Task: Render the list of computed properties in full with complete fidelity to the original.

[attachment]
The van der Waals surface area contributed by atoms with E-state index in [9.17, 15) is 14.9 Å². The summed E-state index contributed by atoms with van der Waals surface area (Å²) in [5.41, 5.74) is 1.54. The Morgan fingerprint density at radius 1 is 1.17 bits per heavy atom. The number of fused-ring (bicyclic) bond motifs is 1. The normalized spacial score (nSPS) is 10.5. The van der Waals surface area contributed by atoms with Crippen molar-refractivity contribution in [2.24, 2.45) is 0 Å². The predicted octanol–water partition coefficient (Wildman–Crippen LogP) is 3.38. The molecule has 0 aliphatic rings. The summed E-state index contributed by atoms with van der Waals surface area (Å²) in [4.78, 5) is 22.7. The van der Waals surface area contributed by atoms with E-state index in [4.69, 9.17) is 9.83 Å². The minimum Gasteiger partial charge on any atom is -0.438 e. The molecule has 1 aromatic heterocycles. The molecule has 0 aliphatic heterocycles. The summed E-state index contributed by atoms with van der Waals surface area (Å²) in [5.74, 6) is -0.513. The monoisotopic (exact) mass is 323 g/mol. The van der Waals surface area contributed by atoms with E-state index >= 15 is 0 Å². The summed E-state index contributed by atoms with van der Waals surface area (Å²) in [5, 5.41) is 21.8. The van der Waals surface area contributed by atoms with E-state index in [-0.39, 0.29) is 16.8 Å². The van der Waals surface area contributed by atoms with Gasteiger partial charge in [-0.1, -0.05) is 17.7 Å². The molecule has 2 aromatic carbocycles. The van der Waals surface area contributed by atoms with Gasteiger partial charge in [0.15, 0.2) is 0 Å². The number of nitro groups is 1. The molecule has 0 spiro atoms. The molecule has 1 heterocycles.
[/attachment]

The van der Waals surface area contributed by atoms with E-state index in [9.17, 15) is 14.9 Å². The summed E-state index contributed by atoms with van der Waals surface area (Å²) in [5.41, 5.74) is 1.54. The Morgan fingerprint density at radius 1 is 1.17 bits per heavy atom. The number of fused-ring (bicyclic) bond motifs is 1. The normalized spacial score (nSPS) is 10.5. The van der Waals surface area contributed by atoms with Crippen molar-refractivity contribution in [2.24, 2.45) is 0 Å². The predicted octanol–water partition coefficient (Wildman–Crippen LogP) is 3.38. The molecule has 0 aliphatic rings. The summed E-state index contributed by atoms with van der Waals surface area (Å²) in [4.78, 5) is 22.7. The van der Waals surface area contributed by atoms with E-state index in [4.69, 9.17) is 9.83 Å². The minimum Gasteiger partial charge on any atom is -0.438 e. The molecule has 1 aromatic heterocycles. The molecule has 0 aliphatic heterocycles. The summed E-state index contributed by atoms with van der Waals surface area (Å²) in [5.74, 6) is -0.513. The monoisotopic (exact) mass is 323 g/mol. The van der Waals surface area contributed by atoms with E-state index >= 15 is 0 Å². The summed E-state index contributed by atoms with van der Waals surface area (Å²) in [5, 5.41) is 21.8. The van der Waals surface area contributed by atoms with E-state index in [-0.39, 0.29) is 16.8 Å². The van der Waals surface area contributed by atoms with Gasteiger partial charge in [-0.1, -0.05) is 17.7 Å². The molecule has 2 aromatic carbocycles. The van der Waals surface area contributed by atoms with Gasteiger partial charge in [0.15, 0.2) is 0 Å². The number of nitro groups is 1. The molecule has 0 spiro atoms. The molecule has 1 heterocycles.